SEOUL (BLOOMBERG) - North Korean leader Kim Jong Un has promoted his 28-year-old sister within the ruling party's political wing, bringing her closer to the centre of power and tightening the family's control on the regime.
The promotion of Kim Yo Jong took place at a Workers' Party convention Saturday (Oct 7) in Pyongyang, where Kim Jong Un called for continuing nuclear-arms development to defend against what he called "US imperialists' nuclear blackmail", according to the official Korean Central News Agency.
"The present situation is stern and we are faced with ordeals," Kim told the meeting as the party promoted dozens of officials, including his younger sister as an alternate member of the Political Bureau of the Party Central Committee.
The bureau is led by Kim Jong Un and serves as the party's core decision-making body.
Kim Yo Jong, a vice-director at the party's propaganda department, was sanctioned along with six other North Korean officials in January by the US Department of the Treasury's Office of Foreign Assets Control for "human rights abuses and censorship activities". Treasury gave her age as 28.
Kim Jong Un and Kim Yo Jong were born to the same mother, Ko Yong Hui. Their half-brother, Kim Jong Nam, was murdered in February at a Malaysian airport with the chemical weapon VX, an attack in which North Korea denies it played a role. Kim Jong Nam had lived outside North Korea for years and occasionally made comments critical of the regime.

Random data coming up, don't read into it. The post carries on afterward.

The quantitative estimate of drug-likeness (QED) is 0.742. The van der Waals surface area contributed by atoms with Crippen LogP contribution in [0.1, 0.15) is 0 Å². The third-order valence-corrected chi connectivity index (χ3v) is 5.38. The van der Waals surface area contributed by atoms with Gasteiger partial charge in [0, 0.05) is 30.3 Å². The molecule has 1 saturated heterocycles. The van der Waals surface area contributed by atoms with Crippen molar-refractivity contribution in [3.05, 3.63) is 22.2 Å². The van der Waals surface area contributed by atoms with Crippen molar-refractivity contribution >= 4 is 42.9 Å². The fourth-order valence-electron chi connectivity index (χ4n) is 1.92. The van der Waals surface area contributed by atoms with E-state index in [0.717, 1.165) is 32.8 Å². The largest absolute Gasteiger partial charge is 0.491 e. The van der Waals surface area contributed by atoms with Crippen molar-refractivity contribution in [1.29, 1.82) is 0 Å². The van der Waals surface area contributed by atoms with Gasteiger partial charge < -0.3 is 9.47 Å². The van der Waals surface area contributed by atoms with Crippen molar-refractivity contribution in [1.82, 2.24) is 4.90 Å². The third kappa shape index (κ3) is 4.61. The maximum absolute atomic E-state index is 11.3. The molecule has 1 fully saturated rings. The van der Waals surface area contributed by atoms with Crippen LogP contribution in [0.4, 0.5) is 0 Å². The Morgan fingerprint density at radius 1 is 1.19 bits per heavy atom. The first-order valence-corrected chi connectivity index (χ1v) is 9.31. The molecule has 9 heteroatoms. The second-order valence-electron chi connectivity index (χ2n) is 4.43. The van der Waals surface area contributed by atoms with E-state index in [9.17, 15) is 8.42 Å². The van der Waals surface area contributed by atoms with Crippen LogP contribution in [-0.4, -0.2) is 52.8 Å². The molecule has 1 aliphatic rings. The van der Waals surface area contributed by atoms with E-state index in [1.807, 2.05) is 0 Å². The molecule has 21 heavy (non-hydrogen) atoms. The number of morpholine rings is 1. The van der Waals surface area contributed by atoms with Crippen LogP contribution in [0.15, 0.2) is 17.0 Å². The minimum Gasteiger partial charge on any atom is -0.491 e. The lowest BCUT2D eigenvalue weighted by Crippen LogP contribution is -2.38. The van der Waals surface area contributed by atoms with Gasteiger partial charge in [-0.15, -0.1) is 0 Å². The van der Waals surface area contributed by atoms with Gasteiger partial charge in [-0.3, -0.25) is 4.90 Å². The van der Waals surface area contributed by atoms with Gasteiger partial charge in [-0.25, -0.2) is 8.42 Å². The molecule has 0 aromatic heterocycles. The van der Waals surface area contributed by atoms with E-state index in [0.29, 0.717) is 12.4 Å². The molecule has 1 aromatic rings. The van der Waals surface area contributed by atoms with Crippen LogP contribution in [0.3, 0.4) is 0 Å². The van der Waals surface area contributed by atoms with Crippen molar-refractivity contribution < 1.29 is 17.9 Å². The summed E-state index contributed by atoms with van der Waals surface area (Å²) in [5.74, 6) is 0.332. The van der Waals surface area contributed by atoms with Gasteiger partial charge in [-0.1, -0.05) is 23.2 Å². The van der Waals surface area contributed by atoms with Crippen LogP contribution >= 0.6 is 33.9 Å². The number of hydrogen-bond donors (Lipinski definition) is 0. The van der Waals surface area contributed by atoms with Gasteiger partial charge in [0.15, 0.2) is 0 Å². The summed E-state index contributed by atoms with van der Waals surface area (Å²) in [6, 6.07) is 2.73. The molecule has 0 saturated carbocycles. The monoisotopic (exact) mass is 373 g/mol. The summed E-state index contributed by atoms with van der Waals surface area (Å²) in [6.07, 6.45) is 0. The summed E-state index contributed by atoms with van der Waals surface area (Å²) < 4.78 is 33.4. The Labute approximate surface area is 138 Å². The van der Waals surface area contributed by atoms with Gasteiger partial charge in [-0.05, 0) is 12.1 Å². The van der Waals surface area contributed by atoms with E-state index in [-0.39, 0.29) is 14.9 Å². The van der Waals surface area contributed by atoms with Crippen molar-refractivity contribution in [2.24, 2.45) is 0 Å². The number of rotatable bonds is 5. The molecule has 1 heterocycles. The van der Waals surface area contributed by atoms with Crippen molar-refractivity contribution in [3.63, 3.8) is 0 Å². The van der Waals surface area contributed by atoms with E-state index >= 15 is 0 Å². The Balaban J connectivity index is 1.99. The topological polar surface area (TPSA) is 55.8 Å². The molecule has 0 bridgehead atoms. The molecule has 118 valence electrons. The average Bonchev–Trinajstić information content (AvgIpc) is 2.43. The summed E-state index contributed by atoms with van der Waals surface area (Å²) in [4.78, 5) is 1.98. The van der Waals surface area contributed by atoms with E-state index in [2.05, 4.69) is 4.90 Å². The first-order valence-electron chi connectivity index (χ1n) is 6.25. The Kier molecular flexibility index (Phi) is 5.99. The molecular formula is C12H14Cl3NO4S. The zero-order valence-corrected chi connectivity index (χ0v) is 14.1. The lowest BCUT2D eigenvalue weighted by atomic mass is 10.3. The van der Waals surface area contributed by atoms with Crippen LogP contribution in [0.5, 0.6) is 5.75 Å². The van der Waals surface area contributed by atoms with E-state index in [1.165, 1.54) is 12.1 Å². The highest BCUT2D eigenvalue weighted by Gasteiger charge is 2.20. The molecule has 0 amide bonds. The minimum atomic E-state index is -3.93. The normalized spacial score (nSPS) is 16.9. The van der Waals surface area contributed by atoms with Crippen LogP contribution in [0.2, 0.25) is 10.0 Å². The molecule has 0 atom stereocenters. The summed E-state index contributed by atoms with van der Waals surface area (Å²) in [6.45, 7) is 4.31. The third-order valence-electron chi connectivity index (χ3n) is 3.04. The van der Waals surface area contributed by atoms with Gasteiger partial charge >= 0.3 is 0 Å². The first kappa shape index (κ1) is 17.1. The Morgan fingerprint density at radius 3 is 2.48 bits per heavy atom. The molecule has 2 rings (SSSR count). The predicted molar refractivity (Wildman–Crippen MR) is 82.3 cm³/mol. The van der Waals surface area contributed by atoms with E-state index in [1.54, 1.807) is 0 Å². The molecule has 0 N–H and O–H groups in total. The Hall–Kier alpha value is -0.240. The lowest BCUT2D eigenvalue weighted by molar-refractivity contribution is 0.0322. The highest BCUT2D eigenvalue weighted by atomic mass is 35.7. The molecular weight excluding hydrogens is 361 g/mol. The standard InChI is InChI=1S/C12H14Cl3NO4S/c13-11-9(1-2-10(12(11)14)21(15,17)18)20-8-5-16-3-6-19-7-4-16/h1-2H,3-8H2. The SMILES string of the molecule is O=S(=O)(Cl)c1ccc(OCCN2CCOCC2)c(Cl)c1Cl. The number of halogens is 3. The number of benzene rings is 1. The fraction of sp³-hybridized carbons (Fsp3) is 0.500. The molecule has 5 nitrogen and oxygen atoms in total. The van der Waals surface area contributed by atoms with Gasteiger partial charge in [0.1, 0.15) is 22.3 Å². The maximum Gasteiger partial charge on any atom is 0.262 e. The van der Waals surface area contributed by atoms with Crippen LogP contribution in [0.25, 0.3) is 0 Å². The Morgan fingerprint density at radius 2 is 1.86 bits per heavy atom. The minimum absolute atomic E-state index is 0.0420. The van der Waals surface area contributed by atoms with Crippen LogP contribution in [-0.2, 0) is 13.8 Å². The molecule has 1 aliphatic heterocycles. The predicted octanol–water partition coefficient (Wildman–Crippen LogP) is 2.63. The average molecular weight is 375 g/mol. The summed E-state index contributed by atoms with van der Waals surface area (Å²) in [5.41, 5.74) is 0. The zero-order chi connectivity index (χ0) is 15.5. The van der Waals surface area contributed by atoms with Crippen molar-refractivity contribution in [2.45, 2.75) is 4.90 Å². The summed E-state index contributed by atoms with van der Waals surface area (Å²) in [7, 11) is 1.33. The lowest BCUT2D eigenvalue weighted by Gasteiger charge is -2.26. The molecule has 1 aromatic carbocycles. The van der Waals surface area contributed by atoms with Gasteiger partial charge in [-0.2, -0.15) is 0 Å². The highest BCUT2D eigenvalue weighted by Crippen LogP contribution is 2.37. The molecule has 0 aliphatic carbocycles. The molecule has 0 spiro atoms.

Kim Jong Nam isn't the first family member to be killed since Kim Jong Un took power in 2011 after the death of his father Kim Jong Il. In 2013, Kim Jong Un executed his uncle Jang Song Thaek on charges of graft and factionalism. Jang once served as Kim Jong Un's deputy, and his death led to the disappearance of the leader's aunt, Kim Kyong Hui.
Kim Yo Jong has since appeared more prominently in public and been seen as the most influential woman along with Kim Jong Un's wife, Ri Sol Ju, in a country where family ties mean more than any title or rank. She often chooses to remain in her brother's shadow at public events, while orchestrating North Korea's cult of personality that began under her grandfather Kim Il Sung.
"She's been recognised for the work she's done in the past year to idolise Kim Jong Un," said Yang Moo Jin, a professor at South Korea's University of North Korean Studies.
"Kim Jong Un is extending his father and grandfather's practice of empowering family members."